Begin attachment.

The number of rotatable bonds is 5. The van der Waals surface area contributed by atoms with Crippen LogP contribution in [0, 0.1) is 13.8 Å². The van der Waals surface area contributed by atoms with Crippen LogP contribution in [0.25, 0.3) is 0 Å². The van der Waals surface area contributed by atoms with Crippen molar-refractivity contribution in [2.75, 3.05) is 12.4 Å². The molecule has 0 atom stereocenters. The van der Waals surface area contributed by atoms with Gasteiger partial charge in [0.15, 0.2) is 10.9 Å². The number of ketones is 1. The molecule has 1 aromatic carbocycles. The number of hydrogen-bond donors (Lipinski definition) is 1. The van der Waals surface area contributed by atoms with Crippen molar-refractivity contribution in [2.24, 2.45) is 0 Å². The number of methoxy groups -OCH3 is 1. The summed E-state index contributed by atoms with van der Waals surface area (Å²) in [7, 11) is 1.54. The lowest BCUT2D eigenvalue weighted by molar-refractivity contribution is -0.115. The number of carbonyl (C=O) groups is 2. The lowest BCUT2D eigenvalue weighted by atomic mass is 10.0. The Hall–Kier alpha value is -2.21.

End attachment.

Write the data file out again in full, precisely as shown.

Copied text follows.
The number of rotatable bonds is 5. The van der Waals surface area contributed by atoms with Crippen LogP contribution in [0, 0.1) is 13.8 Å². The van der Waals surface area contributed by atoms with Crippen LogP contribution in [0.25, 0.3) is 0 Å². The van der Waals surface area contributed by atoms with Crippen molar-refractivity contribution in [2.75, 3.05) is 12.4 Å². The molecule has 0 atom stereocenters. The van der Waals surface area contributed by atoms with Gasteiger partial charge in [0.15, 0.2) is 10.9 Å². The number of ketones is 1. The molecule has 1 aromatic carbocycles. The number of hydrogen-bond donors (Lipinski definition) is 1. The van der Waals surface area contributed by atoms with Crippen molar-refractivity contribution in [2.24, 2.45) is 0 Å². The number of methoxy groups -OCH3 is 1. The summed E-state index contributed by atoms with van der Waals surface area (Å²) in [7, 11) is 1.54. The lowest BCUT2D eigenvalue weighted by molar-refractivity contribution is -0.115. The number of carbonyl (C=O) groups is 2. The lowest BCUT2D eigenvalue weighted by atomic mass is 10.0. The Hall–Kier alpha value is -2.21.